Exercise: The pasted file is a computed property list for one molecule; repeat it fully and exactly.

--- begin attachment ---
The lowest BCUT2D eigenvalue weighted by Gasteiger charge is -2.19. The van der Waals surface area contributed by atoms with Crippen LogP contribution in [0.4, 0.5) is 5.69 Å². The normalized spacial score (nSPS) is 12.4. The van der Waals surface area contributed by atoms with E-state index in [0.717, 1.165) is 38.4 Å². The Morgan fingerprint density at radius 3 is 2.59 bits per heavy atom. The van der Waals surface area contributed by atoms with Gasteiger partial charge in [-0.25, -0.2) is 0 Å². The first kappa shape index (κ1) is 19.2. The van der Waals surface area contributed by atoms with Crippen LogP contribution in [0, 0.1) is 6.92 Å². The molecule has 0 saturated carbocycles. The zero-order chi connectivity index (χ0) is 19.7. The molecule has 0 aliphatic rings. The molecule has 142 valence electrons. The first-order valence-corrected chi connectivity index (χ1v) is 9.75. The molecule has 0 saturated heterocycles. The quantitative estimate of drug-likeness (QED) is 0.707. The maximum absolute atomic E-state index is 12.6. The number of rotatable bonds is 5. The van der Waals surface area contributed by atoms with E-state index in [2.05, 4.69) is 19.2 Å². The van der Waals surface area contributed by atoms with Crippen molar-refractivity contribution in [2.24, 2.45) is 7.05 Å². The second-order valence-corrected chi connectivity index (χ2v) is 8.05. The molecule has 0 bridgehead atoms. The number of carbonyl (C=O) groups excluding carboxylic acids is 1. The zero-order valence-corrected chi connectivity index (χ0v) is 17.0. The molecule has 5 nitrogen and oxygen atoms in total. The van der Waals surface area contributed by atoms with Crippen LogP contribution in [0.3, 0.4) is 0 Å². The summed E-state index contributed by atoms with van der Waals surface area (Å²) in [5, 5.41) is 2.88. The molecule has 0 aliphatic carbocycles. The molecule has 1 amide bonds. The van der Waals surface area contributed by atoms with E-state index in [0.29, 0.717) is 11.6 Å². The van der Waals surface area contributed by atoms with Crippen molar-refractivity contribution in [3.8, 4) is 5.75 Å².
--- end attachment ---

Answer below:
The lowest BCUT2D eigenvalue weighted by Gasteiger charge is -2.19. The van der Waals surface area contributed by atoms with Crippen LogP contribution in [0.4, 0.5) is 5.69 Å². The normalized spacial score (nSPS) is 12.4. The van der Waals surface area contributed by atoms with E-state index in [0.717, 1.165) is 38.4 Å². The Morgan fingerprint density at radius 3 is 2.59 bits per heavy atom. The van der Waals surface area contributed by atoms with Gasteiger partial charge in [-0.25, -0.2) is 0 Å². The first kappa shape index (κ1) is 19.2. The van der Waals surface area contributed by atoms with Crippen LogP contribution in [0, 0.1) is 6.92 Å². The molecule has 0 saturated carbocycles. The zero-order chi connectivity index (χ0) is 19.7. The molecule has 0 aliphatic rings. The molecule has 142 valence electrons. The first-order valence-corrected chi connectivity index (χ1v) is 9.75. The molecule has 0 saturated heterocycles. The quantitative estimate of drug-likeness (QED) is 0.707. The maximum absolute atomic E-state index is 12.6. The number of rotatable bonds is 5. The van der Waals surface area contributed by atoms with E-state index in [2.05, 4.69) is 19.2 Å². The van der Waals surface area contributed by atoms with Crippen molar-refractivity contribution in [2.24, 2.45) is 7.05 Å². The second-order valence-corrected chi connectivity index (χ2v) is 8.05. The molecule has 0 bridgehead atoms. The number of carbonyl (C=O) groups excluding carboxylic acids is 1. The zero-order valence-corrected chi connectivity index (χ0v) is 17.0. The molecule has 5 nitrogen and oxygen atoms in total. The van der Waals surface area contributed by atoms with Crippen LogP contribution in [0.3, 0.4) is 0 Å². The summed E-state index contributed by atoms with van der Waals surface area (Å²) in [5, 5.41) is 2.88. The molecule has 0 aliphatic carbocycles. The molecule has 1 amide bonds. The van der Waals surface area contributed by atoms with E-state index in [0.29, 0.717) is 11.6 Å². The van der Waals surface area contributed by atoms with Crippen molar-refractivity contribution in [3.8, 4) is 5.75 Å².